Ellington Park in Ramsgate, Kent
Ellington Park, originally part of the Ellington estate, has a rich history stretching back to the 13th century. Smugglers’ tunnels run underneath the ground and memento mori plaques show local responses to Charles I’s beheading. It has long been central to the local community, with activities including plays, firework shows, concerts and beauty contests taking place in the park. The 1934 Ramsgate pageant attracted over 4,000 people, and the park hosted an emotional visit from the Mayors of Calais, Boulogne and Dunkirk at the end of the Second World War.
This funding will restore the park’s dilapidated Victorian bandstand, benches, lamps, gates, terrace walls/balustrades, rockery, original paths and planting and improvements will be made to the wildlife garden and miniature railway. A new café and playground will be installed, to include community space and accessible toilets, and opportunities for community involvement will be central to all of the activities, especially through a close partnership with the Friends group.
Fairhaven Lake and Gardens on the Fylde coast, Lancashire
Built in the late 19th century, Fairhaven is one of the UK’s first recreation marine lakes – a lake that is situated next to the sea and contains both sea and rain water. It hit its heyday in the 1950s/60s, when it attracted crowds of up to 15,000 to watch boat races and take part in various water sports and leisure activities. It is also an internationally important nature and wildlife site, including for a large population of glass eels, identified as one of the most threatened species in the UK.
Usage of the lake and gardens has declined in recent times, but with this funding the park will eventually remain open 7 days a week, all year round. The lake’s landscape and water quality will be improved, helping to reduce fish and eel deaths, and there will be an increase in water sports and other community and volunteering activities. The park café and previously much-loved Japanese water garden, infilled in the 1980s, will be restored to their former glory and the pagoda and boathouse will be transformed into spaces for community activities and history exhibitions.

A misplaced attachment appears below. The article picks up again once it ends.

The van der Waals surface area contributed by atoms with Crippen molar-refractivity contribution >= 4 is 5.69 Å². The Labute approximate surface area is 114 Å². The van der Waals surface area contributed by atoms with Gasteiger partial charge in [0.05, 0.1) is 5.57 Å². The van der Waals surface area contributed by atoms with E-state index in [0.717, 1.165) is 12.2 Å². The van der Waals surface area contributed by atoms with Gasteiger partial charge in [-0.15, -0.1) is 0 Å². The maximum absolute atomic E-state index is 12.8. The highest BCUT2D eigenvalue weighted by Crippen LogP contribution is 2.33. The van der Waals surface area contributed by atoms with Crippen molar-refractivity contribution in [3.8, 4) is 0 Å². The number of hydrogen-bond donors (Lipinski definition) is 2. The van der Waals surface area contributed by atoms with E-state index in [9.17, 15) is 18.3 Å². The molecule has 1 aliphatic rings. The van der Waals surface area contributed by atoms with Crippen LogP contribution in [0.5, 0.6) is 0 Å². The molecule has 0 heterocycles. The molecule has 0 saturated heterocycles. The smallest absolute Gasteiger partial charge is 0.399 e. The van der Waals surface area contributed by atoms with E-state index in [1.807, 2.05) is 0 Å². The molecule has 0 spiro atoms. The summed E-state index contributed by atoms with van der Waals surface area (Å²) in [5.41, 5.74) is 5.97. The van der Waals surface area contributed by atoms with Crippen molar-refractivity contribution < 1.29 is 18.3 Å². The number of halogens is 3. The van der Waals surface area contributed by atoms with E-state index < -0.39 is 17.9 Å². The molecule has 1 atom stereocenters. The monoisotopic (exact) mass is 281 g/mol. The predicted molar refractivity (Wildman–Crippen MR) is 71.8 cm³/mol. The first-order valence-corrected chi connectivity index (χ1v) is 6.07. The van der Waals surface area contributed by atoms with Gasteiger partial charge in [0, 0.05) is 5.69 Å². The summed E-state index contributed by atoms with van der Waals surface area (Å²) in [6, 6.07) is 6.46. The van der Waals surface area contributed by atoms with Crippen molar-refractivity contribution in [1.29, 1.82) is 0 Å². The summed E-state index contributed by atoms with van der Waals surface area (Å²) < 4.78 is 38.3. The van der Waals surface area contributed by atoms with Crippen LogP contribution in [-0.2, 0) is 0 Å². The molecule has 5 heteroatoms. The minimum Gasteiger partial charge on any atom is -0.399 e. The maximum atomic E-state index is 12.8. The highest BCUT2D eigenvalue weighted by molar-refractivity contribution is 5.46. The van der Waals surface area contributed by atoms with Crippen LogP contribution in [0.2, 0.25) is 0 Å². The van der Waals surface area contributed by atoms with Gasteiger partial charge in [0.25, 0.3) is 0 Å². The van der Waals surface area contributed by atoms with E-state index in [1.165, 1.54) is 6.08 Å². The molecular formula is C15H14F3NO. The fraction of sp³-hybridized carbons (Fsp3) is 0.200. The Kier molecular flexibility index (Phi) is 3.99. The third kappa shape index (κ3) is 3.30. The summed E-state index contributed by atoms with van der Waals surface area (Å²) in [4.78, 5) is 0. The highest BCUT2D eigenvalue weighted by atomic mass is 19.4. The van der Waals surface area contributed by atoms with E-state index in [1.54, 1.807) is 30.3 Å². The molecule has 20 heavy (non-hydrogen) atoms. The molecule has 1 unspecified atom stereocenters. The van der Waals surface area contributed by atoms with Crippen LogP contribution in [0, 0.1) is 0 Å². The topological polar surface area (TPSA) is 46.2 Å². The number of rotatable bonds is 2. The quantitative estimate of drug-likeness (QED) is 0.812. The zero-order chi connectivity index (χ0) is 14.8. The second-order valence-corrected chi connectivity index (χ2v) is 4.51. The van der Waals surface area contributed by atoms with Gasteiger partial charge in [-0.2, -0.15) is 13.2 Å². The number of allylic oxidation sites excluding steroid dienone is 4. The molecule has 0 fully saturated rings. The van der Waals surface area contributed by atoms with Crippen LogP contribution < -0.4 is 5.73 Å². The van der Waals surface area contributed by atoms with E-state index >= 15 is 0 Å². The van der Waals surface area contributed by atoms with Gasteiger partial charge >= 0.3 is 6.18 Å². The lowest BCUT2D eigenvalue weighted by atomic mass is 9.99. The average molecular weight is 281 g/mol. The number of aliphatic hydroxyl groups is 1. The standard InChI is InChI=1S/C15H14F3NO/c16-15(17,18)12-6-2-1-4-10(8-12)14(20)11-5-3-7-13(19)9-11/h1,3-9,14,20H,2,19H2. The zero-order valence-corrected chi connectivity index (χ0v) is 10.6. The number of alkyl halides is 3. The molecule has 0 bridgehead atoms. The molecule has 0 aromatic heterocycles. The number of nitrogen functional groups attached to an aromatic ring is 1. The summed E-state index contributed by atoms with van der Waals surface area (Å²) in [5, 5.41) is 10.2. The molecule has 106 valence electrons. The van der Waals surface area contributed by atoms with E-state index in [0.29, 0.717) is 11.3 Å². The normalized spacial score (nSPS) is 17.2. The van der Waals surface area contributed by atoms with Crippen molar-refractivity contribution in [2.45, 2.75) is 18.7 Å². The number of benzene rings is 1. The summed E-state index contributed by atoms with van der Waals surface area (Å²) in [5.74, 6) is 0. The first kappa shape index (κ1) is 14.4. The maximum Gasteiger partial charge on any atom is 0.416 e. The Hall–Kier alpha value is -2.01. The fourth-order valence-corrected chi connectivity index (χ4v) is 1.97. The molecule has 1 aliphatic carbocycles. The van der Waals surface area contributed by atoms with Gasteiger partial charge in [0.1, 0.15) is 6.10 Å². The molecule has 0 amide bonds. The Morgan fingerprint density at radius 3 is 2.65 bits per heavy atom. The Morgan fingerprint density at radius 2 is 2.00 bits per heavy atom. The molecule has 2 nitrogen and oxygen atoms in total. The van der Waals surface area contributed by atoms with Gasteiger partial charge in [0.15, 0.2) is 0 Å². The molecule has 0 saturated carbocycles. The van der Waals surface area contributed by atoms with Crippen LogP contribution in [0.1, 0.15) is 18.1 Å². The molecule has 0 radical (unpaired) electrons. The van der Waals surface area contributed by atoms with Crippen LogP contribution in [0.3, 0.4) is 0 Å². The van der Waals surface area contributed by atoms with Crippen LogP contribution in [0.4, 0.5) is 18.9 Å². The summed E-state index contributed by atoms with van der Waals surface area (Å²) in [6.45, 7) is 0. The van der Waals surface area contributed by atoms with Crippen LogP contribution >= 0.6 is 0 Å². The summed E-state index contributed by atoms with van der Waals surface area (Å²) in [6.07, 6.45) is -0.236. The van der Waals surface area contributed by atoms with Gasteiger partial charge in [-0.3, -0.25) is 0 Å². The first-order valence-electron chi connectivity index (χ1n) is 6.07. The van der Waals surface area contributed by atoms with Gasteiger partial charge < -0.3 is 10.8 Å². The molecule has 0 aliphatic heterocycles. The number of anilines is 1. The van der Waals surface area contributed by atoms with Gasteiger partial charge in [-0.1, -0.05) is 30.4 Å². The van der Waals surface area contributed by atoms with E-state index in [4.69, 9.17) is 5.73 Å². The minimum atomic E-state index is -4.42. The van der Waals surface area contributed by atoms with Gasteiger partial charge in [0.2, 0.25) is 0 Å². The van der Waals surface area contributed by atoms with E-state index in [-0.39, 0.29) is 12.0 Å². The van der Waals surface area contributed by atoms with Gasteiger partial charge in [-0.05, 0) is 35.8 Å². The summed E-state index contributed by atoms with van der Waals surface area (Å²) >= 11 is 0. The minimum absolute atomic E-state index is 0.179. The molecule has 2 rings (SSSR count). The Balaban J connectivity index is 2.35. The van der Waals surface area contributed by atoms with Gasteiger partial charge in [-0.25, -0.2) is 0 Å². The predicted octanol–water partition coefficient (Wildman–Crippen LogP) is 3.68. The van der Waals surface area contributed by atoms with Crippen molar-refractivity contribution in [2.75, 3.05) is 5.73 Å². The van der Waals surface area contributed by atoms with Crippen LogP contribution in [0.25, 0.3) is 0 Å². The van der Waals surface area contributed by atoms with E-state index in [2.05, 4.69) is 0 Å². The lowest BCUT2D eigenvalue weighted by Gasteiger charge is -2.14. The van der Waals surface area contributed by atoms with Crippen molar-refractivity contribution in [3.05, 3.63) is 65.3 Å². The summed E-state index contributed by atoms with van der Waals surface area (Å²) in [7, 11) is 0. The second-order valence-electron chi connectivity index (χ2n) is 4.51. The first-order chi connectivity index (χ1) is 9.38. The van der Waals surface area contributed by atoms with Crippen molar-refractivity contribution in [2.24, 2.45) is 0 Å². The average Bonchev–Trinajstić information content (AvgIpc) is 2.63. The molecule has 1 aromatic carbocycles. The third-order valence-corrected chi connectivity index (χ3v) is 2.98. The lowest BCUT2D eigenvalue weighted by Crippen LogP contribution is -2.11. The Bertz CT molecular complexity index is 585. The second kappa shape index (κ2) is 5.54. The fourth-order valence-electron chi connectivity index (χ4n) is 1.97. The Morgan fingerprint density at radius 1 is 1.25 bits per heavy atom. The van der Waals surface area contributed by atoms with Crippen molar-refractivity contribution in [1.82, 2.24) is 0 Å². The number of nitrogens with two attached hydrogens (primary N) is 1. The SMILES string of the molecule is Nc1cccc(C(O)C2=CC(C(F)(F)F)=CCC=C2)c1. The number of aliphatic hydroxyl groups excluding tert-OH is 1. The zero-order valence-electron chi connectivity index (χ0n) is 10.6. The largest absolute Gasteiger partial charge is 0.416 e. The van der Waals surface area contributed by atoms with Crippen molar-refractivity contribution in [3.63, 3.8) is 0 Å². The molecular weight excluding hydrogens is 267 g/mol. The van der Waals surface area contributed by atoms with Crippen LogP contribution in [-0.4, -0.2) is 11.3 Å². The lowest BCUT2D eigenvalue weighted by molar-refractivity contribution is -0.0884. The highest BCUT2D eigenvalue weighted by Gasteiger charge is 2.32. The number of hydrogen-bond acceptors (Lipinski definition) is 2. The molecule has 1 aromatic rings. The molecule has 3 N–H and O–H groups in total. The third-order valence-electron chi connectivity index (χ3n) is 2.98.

Stevens Park in Quarry Bank, Dudley
The land occupied by Stevens Park was owned by the Papacy in 1182 and has since been used as a hunting ground, grazing land, woodland for charcoal production and has been covered in collieries and quarries. It was donated to the Borough of Dudley as Stevens Park by industrialist Ernest Stevens in the 1920s. It is home to a Victorian farmhouse and coach house (Tintern House), an ornate bandstand and the unusual Grade II listed Peace Gardens. There are very few parks with peace memorials, most being war memorials, and they were unique when introduced to Stevens Park in 1931. The park was well-used throughout the 20th century, including in 1972 when the carnival was opened by Diana Dors.
Tintern House currently has damp and rotten timbers throughout, and the Peace Gardens were gated off following the theft of brass memorial plaques in 2008. Access and security to the peace gardens will be improved and Tintern House will undergo extensive refurbishment. When it reopens it will host the Emily Jordan Foundation, which supports people with learning disabilities through skills and training sessions - at Stevens Parks these will include bike maintenance, metal recycling and horticulture. Improvements will also be made to the bandstand, gates, footpaths, entrances and the park’s biodiversity.
Notes to editors
Since 1996, more than £950million raised by National Lottery players has been used to support the regeneration, conservation and increased enjoyment of public parks and cemeteries across the UK. Find out more about how to apply.
About the Heritage Lottery Fund
Thanks to National Lottery players, we invest money to help people across the UK explore, enjoy and protect the heritage they care about - from the archaeology under our feet to the historic parks and buildings we love, from precious memories and collections to rare wildlife. Follow us on Twitter, Facebook and Instagram and use #NationalLottery and #HLFsupported.
About Big Lottery Fund
We are the largest community funder in the UK – we’re proud to award money raised by National Lottery players to communities across England, Scotland, Wales and Northern Ireland. Since June 2004, we have made over 200,000 grants and awarded over £9billion to projects that have benefited millions of people.
We are passionate about funding great ideas that matter to communities and make a difference to people’s lives. At the heart of everything we do is the belief that when people are in the lead, communities thrive. Thanks to the support of National Lottery players, our funding is open to everyone. We’re privileged to be able to work with the smallest of local groups right up to UK-wide charities, enabling people and communities to bring their ambitions to life.